Dr. MacAfee shared with me: During a recent family therapy session, we brought up the topic of regrets. During the sharing, the conversation became heavy, as if the room were sinking into a tunnel of despair.
In an uncharacteristic move, I blurted out, “Woah. Stop. This is going nowhere. I can’t ignore the elephant in the room. Regrets aren’t to make you beat up on yourselves. Regrets are normal, and they show a corner of our health and wellbeing. Regrets are the thresholds to grace. We can learn from these difficult matters without hating ourselves. Regrets, when properly addressed, are the gate to healing. They enhance understanding of ourselves and our place in the world as a loving individual. Sure you wonder, “How could I have done ..X…?” This is a great question, and once addressed and answered properly, can led us to health. These are simply things we would not do again.
Something settled in the room.
My reaction: I always thought regret was unhealthy and felt if I were stronger I would not have them. Dr. MacAfee offers us a way of using regret as a powerful tool to move forward in consciousness.
Today’s Promise to consider: Today, I will use my regrets to make better choices, to develop a positive sense of wellbeing and to allow love and grace to lead me in every aspect of my life. I won’t live with regret for yesterday, but I will learn from yesterday’s regrets to live a better today.
I love what Libby wrote, “I won’t live with regret from yesterday, but I will live with yesterday’s regrets to live a better today”. That is very powerful.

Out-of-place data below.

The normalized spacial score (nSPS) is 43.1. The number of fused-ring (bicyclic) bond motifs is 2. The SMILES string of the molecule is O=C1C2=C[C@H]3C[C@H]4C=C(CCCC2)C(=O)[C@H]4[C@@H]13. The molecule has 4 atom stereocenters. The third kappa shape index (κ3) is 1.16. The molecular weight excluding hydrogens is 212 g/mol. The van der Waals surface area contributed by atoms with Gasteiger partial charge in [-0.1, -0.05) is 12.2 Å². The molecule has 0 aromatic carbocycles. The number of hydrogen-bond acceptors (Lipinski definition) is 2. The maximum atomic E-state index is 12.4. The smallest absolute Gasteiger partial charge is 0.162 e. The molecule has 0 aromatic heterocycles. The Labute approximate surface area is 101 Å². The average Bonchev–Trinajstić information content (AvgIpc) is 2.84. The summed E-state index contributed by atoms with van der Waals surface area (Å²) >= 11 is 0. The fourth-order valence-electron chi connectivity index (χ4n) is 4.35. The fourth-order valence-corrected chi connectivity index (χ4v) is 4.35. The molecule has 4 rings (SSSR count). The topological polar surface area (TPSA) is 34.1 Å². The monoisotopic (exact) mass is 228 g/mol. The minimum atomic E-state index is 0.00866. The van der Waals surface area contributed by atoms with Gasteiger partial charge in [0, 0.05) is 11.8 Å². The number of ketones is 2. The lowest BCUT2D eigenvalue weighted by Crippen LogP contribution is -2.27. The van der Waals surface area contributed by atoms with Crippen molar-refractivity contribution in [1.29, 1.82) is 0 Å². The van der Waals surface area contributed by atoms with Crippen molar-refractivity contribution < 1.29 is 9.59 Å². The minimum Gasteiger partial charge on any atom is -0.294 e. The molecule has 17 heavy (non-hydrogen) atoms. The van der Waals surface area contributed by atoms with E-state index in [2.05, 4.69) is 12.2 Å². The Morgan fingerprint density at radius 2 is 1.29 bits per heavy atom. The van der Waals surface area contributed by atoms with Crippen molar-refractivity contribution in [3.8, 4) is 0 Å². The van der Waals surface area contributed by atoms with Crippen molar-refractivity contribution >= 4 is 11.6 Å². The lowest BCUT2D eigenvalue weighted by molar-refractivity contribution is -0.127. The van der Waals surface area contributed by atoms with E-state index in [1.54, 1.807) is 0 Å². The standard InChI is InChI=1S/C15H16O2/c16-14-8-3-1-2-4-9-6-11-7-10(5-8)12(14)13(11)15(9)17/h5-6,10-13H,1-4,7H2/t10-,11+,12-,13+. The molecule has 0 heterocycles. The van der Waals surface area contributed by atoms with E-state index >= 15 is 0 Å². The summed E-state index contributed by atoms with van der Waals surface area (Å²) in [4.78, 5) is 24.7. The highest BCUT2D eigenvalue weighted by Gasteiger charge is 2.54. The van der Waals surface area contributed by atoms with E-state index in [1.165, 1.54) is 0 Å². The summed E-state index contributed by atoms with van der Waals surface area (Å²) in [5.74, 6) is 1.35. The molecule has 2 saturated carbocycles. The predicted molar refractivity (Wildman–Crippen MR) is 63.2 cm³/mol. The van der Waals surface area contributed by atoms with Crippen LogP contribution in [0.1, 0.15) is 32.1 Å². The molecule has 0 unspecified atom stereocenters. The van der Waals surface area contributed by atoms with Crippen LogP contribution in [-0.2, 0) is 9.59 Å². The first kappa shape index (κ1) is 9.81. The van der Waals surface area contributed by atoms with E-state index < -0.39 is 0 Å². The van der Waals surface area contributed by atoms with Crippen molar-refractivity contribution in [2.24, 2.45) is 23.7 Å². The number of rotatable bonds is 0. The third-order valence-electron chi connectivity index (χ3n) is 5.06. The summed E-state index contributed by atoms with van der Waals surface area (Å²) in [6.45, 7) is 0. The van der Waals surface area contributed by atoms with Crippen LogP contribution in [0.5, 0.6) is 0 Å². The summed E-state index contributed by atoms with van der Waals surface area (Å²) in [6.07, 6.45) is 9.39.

I learned some of this from my psychiatrist many years ago. When my son was in active addiction and I hadn’t heard from him in years, the above mantra was one of my lifesavers. I had so many regrets. Regrets about how I raised my son, regrets about putting him on medication as a 5 year old, regrets about putting him in learning disability classes, regrets about how I punished him, regrets of saying no and letting him go when he was 26 years old. I regret being short with my son the last time I talked with him, on the phone, before he overdosed and died (my biggest regret). But, I told myself over and over that I didn’t know he was going to overdose and kill himself. I didn’t know it would be the last time I would speak to him. I don’t beat myself up over it anymore. I knew if I continued to beat myself up, I would perish. I know my son is in a good place. And, that’s a very positive thought. It’s a thought I keep telling myself every day. It keeps me alive and well.
We must turn our regrets into positive force by not beating ourselves up. We, as parents, are human. There is no book to tell us how to rear our children. It is impossible for anyone to have all the knowledge to teach us how to raise our children. We all want our children to be, what we have always dreamed them to be. But, in reality, our children have their own minds and personalities which we cannot change. As parents, we can only guide them in the right direction. The direction they choose, is their choice, not ours. As Libby has always said, if they choose the wrong direction, we need to stay close and out of the way.
We, as parents, can do the best we can. We are not perfect. Don’t beat yourselves up. Practice positive thinking and, in turn, you will find the peace and well being you deserve as a parent, and as a human being.
Barbara and Libby,
What great insight — using our regrets to be a part of our healing.
I never thought of it like that.